A dividend that comes from what an investor has paid into a publicly-traded company, rather than from its earnings. That is, a capital dividend occurs when a company gives back what the investor has invested. It may occur when a company must pay a required dividend but earnings make it unable to do so from its profits. Capital dividends may be a sign that a company is not financially healthy. In any case, they reduce the amount of capital that the company has to invest in its operations. They are also called return of capital.
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A dividend considered to be drawn from paid-in capital rather than from current earnings or retained earnings. Capital dividends are generally not taxable to a stockholder when paid; rather, they are used to adjust the basis of the security downward such that a larger capital gain or a smaller capital loss will result at the time the security is sold. A capital dividend is somewhat akin to tearing boards off a house to use as firewood. If the process goes on too long, the house itself will be gone. Also called return of capital.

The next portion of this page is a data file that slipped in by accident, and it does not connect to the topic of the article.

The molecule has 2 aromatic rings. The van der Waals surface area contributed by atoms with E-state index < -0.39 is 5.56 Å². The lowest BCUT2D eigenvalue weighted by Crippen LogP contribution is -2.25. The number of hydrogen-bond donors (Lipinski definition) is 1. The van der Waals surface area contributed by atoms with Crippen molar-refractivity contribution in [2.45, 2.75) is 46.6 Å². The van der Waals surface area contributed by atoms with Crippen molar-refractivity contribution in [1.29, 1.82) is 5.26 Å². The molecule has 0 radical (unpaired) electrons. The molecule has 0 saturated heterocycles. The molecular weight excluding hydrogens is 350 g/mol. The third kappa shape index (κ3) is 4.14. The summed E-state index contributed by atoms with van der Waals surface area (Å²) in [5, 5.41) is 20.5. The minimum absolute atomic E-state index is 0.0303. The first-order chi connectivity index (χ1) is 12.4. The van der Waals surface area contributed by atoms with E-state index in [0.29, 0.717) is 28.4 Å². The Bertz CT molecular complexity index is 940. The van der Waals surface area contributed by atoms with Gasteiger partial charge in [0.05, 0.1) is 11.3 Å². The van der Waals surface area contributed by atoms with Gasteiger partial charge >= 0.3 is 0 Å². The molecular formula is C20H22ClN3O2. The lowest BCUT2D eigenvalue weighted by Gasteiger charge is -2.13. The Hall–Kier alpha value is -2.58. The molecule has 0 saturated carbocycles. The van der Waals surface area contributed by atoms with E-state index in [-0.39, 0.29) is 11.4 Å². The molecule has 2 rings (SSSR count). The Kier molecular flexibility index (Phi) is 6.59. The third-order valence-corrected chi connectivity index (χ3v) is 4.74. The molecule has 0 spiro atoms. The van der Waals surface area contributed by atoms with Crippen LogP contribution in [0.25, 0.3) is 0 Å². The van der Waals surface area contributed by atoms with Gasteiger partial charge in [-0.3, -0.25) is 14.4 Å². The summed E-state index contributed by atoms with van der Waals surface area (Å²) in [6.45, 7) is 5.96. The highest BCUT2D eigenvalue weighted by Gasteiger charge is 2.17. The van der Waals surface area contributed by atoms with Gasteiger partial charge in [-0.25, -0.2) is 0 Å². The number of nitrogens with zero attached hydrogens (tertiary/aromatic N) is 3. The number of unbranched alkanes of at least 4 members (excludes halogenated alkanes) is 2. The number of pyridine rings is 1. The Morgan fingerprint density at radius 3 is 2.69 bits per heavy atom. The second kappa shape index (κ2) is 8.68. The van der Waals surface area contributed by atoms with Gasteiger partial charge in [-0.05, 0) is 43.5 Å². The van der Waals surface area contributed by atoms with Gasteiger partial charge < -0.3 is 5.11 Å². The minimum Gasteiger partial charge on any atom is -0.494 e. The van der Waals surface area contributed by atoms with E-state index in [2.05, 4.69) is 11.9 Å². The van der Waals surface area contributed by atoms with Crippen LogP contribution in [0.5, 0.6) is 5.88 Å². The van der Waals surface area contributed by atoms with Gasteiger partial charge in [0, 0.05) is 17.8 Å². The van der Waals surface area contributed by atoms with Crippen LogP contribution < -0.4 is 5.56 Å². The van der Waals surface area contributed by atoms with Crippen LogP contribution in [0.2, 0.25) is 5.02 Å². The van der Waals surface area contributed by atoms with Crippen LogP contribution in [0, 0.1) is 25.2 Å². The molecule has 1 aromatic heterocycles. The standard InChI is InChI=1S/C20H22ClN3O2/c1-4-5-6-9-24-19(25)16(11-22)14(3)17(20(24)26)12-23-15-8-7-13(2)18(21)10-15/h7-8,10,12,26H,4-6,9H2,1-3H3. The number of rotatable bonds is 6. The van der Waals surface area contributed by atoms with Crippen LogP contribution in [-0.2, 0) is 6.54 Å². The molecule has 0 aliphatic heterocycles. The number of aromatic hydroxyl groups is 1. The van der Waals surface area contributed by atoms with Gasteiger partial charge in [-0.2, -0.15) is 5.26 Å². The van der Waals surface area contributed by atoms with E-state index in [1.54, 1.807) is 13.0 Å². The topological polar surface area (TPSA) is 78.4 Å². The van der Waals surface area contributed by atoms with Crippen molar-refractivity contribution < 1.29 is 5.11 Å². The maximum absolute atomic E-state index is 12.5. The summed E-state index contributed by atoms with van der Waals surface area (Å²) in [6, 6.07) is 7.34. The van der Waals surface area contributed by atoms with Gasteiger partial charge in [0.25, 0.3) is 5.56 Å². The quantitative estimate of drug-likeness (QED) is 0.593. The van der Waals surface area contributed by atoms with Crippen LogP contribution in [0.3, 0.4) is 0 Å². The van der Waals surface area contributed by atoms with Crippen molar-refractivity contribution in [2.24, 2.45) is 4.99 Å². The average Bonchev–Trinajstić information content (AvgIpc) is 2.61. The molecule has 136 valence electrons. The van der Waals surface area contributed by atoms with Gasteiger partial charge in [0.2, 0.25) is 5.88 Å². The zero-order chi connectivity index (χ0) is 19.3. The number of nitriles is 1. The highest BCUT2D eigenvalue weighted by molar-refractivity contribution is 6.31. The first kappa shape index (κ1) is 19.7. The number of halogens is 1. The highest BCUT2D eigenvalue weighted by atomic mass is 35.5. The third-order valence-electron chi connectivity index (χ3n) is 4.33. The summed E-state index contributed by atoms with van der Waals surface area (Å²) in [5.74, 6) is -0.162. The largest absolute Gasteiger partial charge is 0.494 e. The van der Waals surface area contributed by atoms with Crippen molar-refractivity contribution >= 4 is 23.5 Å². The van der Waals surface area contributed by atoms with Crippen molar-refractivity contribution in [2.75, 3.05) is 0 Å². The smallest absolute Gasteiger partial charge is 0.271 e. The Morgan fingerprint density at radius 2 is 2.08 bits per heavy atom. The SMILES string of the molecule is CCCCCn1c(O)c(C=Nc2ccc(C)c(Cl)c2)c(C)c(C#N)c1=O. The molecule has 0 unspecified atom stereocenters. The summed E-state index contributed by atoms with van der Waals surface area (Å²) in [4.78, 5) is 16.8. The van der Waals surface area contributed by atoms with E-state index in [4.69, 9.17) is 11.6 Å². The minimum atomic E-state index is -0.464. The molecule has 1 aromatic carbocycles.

Wall Street Words: An A to Z Guide to Investment Terms for Today's Investor by David L. Scott. Copyright © 2003 by Houghton Mifflin Company. Published by Houghton Mifflin Company. All rights reserved. All rights reserved.